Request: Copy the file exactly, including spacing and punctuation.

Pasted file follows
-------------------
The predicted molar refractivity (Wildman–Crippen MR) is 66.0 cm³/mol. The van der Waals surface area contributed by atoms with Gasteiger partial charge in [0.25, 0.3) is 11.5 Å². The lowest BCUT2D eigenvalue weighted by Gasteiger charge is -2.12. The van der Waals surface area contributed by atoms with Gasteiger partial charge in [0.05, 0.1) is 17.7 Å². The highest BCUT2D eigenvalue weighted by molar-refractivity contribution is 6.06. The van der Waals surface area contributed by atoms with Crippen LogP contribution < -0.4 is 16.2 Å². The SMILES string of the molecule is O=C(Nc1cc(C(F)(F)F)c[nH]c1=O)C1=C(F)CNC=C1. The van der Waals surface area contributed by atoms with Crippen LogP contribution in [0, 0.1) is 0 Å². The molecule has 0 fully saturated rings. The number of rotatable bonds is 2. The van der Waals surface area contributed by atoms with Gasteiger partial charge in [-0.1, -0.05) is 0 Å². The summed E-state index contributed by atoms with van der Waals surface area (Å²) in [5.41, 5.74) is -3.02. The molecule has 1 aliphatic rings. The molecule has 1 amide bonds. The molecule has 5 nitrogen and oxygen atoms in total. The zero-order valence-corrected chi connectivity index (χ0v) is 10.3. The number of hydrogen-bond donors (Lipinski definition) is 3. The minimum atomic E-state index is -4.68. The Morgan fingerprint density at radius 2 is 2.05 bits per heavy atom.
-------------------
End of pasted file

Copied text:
The predicted molar refractivity (Wildman–Crippen MR) is 66.0 cm³/mol. The van der Waals surface area contributed by atoms with Gasteiger partial charge in [0.25, 0.3) is 11.5 Å². The lowest BCUT2D eigenvalue weighted by Gasteiger charge is -2.12. The van der Waals surface area contributed by atoms with Gasteiger partial charge in [0.05, 0.1) is 17.7 Å². The highest BCUT2D eigenvalue weighted by molar-refractivity contribution is 6.06. The van der Waals surface area contributed by atoms with Crippen LogP contribution < -0.4 is 16.2 Å². The SMILES string of the molecule is O=C(Nc1cc(C(F)(F)F)c[nH]c1=O)C1=C(F)CNC=C1. The van der Waals surface area contributed by atoms with Crippen LogP contribution in [0, 0.1) is 0 Å². The molecule has 0 fully saturated rings. The number of rotatable bonds is 2. The van der Waals surface area contributed by atoms with Gasteiger partial charge in [-0.1, -0.05) is 0 Å². The summed E-state index contributed by atoms with van der Waals surface area (Å²) in [5.41, 5.74) is -3.02. The molecule has 1 aliphatic rings. The molecule has 1 amide bonds. The molecule has 5 nitrogen and oxygen atoms in total. The zero-order valence-corrected chi connectivity index (χ0v) is 10.3. The number of hydrogen-bond donors (Lipinski definition) is 3. The minimum atomic E-state index is -4.68. The Morgan fingerprint density at radius 2 is 2.05 bits per heavy atom.